- - Sunday, December 21, 2014


Terrorists can only defeat America if Americans let themselves be terrorized. With an otherwise meaningless movie in play — wit and humor at the level of “The Three Stooges” — the terrorists have won. Well, Hollywood was built on hyperbole like that. It’s important to keep in mind, however, that America was not a combatant in this war, though it took collateral damage.

This war was between hackers, likely in the employ of the North Korean government, perhaps with an assist from friends of its ally China, in one corner, and Sony Pictures, a corporation and one of the biggest players in Hollywood in the other corner. Big business, untroubled by conscience or conviction, is easily terrorized. Two famous divines, Jesse Jackson and Al Sharpton, have made a good living at shaking down corporate America for years, and Mr. Sharpton’s biggest payday lies just ahead.

The Sony debacle is the stuff of a movie script. After the hackers got a cache of internal emails, films, payroll data and other information from Sony and leaked embarrassing documents online, Sony executives went into panic. Several of the purloined emails between Amy Pascal, the chief at Sony, and Scott Rudin, a producer, suggested that they thought movies made for white folks were beyond the taste and understanding of President Obama.

The hackers, not to let a crisis go to waste, demanded that Sony pull its Christmas blockbuster, “The Interview,” about a fictional assassination of Kim Jong-un, the diminutive dictator of North Korea and a keen movie fan. They threatened to bomb complicit theaters. “The world will be full of fear,” the hackers said. “We recommend you to keep yourself distant from the places [where the film is shown].”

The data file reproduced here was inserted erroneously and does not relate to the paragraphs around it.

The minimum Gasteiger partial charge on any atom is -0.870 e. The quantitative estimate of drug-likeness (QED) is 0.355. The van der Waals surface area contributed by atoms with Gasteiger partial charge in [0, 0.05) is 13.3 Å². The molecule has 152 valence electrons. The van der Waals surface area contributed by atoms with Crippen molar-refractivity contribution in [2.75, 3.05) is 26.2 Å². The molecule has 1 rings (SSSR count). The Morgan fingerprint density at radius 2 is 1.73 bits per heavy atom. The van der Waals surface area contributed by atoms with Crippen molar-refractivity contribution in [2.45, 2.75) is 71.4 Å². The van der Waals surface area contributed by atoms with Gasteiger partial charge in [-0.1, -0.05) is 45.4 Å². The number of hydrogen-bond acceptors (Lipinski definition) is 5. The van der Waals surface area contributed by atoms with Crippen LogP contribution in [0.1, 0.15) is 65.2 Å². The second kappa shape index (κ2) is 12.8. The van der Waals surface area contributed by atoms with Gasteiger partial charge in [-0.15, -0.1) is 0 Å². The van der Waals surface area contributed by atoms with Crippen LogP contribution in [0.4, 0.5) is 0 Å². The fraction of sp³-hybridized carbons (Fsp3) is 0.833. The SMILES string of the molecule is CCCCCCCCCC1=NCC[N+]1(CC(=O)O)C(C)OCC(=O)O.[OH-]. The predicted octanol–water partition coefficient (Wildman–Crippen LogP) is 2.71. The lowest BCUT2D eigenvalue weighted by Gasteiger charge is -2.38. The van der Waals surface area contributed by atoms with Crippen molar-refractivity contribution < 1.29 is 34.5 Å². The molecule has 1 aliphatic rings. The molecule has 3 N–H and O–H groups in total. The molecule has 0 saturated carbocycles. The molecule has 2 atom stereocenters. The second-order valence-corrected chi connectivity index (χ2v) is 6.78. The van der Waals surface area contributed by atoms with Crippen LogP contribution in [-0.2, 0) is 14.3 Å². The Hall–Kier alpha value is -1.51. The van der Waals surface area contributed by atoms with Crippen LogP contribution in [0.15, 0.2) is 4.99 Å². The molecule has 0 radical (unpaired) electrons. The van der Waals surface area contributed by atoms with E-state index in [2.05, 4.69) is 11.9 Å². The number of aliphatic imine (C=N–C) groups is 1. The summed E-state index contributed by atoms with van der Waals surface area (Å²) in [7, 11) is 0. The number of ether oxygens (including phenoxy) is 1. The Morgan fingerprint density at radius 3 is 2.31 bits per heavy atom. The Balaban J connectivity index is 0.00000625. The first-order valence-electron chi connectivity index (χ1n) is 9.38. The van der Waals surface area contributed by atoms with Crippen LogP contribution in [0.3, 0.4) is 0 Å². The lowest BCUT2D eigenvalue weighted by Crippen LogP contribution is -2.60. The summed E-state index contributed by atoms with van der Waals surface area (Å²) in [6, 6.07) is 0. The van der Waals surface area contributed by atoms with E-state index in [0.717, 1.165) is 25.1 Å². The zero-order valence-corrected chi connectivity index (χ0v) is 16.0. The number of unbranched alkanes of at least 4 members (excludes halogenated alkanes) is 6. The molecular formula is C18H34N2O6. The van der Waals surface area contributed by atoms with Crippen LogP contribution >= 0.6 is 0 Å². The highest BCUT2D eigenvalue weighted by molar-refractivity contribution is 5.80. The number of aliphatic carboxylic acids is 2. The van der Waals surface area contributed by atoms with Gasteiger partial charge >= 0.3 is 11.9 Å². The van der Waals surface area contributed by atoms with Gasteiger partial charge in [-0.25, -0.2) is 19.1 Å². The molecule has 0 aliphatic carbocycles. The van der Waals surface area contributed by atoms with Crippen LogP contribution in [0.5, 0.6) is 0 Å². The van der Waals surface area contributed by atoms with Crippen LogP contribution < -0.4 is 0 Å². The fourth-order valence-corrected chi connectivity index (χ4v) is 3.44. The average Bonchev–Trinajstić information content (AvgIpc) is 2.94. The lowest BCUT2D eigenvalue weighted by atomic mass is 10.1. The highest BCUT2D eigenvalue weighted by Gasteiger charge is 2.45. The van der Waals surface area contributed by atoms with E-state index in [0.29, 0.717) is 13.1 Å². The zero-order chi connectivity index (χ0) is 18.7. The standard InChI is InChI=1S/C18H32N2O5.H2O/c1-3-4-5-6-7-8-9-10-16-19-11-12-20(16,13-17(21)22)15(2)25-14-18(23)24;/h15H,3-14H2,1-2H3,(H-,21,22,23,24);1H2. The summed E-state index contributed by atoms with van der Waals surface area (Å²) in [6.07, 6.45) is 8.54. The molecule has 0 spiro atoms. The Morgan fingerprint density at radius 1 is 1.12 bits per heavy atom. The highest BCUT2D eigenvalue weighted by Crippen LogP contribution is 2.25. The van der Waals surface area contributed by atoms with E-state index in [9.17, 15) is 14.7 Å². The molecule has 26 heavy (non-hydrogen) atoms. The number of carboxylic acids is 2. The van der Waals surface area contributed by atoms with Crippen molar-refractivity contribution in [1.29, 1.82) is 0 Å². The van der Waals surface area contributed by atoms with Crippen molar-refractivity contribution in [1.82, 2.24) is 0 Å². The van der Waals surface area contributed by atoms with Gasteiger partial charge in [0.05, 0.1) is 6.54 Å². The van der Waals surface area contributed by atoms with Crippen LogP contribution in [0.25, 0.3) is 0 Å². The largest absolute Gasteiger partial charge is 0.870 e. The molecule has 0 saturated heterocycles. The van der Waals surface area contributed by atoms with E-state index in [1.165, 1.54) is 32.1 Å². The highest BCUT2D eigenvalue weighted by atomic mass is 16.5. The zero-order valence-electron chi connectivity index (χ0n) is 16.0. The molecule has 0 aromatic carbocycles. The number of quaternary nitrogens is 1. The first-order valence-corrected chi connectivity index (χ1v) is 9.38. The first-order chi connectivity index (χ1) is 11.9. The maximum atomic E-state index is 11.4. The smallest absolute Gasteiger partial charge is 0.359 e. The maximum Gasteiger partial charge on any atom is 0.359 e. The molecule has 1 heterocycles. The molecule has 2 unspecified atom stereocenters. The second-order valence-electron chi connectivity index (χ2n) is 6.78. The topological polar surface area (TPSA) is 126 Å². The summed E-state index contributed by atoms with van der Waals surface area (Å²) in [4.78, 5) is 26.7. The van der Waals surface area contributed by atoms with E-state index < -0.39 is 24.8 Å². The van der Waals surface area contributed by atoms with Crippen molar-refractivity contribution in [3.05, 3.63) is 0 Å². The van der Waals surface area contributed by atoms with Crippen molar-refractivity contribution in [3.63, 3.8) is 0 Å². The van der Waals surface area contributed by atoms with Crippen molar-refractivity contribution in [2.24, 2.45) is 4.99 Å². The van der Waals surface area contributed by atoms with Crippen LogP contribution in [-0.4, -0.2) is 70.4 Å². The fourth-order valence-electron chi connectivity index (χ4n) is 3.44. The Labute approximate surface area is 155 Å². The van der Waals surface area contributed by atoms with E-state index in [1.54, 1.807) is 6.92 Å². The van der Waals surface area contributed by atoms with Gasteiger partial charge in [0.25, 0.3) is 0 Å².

The analysts at Homeland Security, after weighing the dorky syntax, didn’t take this one seriously. The spokeswoman for the National Security Council said the U.S. government took no part in Sony’s decision to pull the film, a strong indication that the government thought attacks were highly unlikely. Mr. Obama urged Americans to go to the movies as usual. But when the nation’s five largest theater chains said they wouldn’t show the movie, Sony followed with the withdrawal, for now, of “The Interview.”

Sen. John McCain, Arizona Republican, rightly called Sony’s decision a “troubling precedent that will only empower and embolden bad actors to use cyber as an offensive weapon even more aggressively in the future.” Sony naturally unsettled the creative types in Hollywood. Stephen King, the author, said Sony’s decision “is unsettling in so many ways.” Judd Apatow, a producer, asked whether Sony would pull any movie that gets an anonymous threat: “Everyone caved.” Rob Lowe, who has a cameo role in “The Interview,” invoked the wow factor. “Wow!” he said. “Everyone caved. The hackers won. An utter and complete victory for them. Wow!”

Ms. Pascal set off on a humiliation tour at the end of the week to save her job as chief at Sony. She apologized again for what she said about Mr. Obama’s taste in movies and spent 90 minutes with Mr. Sharpton in Manhattan, and afterward he tightened the squeeze: “The jury is still out on where we go.”

The Los Angeles Times said Ms. Pascal might take small comfort in the fact that he didn’t ask Sony for her head. At least not yet. But the New York Post reported that she agreed to let Mr. Sharpton have a say in how Sony makes movies. “We have agreed to having a working group deal with the racial exclusion in Hollywood,” he said. Al Sharpton, race hustler, inciter of riots, hoaxter and now artist and movie mogul. Is this a great country, or what?

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